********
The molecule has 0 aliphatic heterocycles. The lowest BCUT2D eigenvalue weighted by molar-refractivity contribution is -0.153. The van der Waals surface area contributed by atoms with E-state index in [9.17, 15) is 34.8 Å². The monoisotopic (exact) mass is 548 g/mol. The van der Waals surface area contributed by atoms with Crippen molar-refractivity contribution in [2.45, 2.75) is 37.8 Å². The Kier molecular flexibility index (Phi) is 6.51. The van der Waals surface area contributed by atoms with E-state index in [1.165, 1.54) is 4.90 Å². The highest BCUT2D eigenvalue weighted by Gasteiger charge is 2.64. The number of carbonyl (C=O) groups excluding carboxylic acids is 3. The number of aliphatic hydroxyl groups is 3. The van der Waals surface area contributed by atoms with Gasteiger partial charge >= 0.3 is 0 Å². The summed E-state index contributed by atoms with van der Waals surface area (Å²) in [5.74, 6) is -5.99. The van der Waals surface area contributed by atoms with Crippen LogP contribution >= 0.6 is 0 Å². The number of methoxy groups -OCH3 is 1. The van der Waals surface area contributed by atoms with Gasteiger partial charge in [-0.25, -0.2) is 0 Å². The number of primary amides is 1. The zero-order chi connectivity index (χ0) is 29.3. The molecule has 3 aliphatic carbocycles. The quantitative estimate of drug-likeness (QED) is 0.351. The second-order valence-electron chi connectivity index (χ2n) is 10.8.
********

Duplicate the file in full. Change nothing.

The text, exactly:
The molecule has 0 aliphatic heterocycles. The lowest BCUT2D eigenvalue weighted by molar-refractivity contribution is -0.153. The van der Waals surface area contributed by atoms with E-state index in [9.17, 15) is 34.8 Å². The monoisotopic (exact) mass is 548 g/mol. The van der Waals surface area contributed by atoms with Crippen molar-refractivity contribution in [2.45, 2.75) is 37.8 Å². The Kier molecular flexibility index (Phi) is 6.51. The van der Waals surface area contributed by atoms with E-state index in [1.165, 1.54) is 4.90 Å². The highest BCUT2D eigenvalue weighted by Gasteiger charge is 2.64. The number of carbonyl (C=O) groups excluding carboxylic acids is 3. The number of aliphatic hydroxyl groups is 3. The van der Waals surface area contributed by atoms with Gasteiger partial charge >= 0.3 is 0 Å². The summed E-state index contributed by atoms with van der Waals surface area (Å²) in [5.74, 6) is -5.99. The van der Waals surface area contributed by atoms with Crippen LogP contribution >= 0.6 is 0 Å². The number of methoxy groups -OCH3 is 1. The van der Waals surface area contributed by atoms with Gasteiger partial charge in [-0.25, -0.2) is 0 Å². The number of primary amides is 1. The zero-order chi connectivity index (χ0) is 29.3. The molecule has 3 aliphatic carbocycles. The quantitative estimate of drug-likeness (QED) is 0.351. The second-order valence-electron chi connectivity index (χ2n) is 10.8.